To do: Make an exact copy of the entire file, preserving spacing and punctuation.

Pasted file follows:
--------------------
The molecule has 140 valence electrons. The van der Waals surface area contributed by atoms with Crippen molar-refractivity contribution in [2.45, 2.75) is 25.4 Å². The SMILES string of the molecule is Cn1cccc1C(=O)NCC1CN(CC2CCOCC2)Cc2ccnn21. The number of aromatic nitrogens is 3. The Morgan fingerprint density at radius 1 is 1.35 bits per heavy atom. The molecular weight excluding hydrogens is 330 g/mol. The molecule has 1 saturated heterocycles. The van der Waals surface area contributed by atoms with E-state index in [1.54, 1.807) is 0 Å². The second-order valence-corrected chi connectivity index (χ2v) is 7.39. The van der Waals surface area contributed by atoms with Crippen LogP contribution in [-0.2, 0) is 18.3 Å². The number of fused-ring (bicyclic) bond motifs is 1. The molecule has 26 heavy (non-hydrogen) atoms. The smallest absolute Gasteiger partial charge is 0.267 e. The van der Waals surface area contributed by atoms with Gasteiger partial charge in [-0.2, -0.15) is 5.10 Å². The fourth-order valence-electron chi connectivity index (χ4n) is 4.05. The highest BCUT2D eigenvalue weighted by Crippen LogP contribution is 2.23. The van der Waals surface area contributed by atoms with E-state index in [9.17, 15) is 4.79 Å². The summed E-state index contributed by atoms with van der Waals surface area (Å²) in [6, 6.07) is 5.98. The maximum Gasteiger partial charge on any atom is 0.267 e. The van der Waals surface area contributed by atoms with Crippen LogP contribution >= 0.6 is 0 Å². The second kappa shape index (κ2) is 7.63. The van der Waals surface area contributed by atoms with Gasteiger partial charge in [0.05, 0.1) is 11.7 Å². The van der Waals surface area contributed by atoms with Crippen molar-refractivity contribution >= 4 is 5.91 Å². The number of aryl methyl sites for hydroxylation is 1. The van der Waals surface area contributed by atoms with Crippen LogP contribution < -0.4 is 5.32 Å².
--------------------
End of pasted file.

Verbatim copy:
The molecule has 140 valence electrons. The van der Waals surface area contributed by atoms with Crippen molar-refractivity contribution in [2.45, 2.75) is 25.4 Å². The SMILES string of the molecule is Cn1cccc1C(=O)NCC1CN(CC2CCOCC2)Cc2ccnn21. The number of aromatic nitrogens is 3. The Morgan fingerprint density at radius 1 is 1.35 bits per heavy atom. The molecular weight excluding hydrogens is 330 g/mol. The molecule has 1 saturated heterocycles. The van der Waals surface area contributed by atoms with E-state index in [1.54, 1.807) is 0 Å². The second-order valence-corrected chi connectivity index (χ2v) is 7.39. The van der Waals surface area contributed by atoms with Crippen LogP contribution in [-0.2, 0) is 18.3 Å². The number of fused-ring (bicyclic) bond motifs is 1. The molecule has 26 heavy (non-hydrogen) atoms. The smallest absolute Gasteiger partial charge is 0.267 e. The van der Waals surface area contributed by atoms with Gasteiger partial charge in [-0.2, -0.15) is 5.10 Å². The fourth-order valence-electron chi connectivity index (χ4n) is 4.05. The highest BCUT2D eigenvalue weighted by Crippen LogP contribution is 2.23. The van der Waals surface area contributed by atoms with E-state index in [9.17, 15) is 4.79 Å². The summed E-state index contributed by atoms with van der Waals surface area (Å²) in [6, 6.07) is 5.98. The maximum Gasteiger partial charge on any atom is 0.267 e. The van der Waals surface area contributed by atoms with Crippen LogP contribution >= 0.6 is 0 Å². The second kappa shape index (κ2) is 7.63. The van der Waals surface area contributed by atoms with Gasteiger partial charge in [0.05, 0.1) is 11.7 Å². The van der Waals surface area contributed by atoms with Crippen molar-refractivity contribution >= 4 is 5.91 Å². The number of aryl methyl sites for hydroxylation is 1. The van der Waals surface area contributed by atoms with Crippen LogP contribution < -0.4 is 5.32 Å².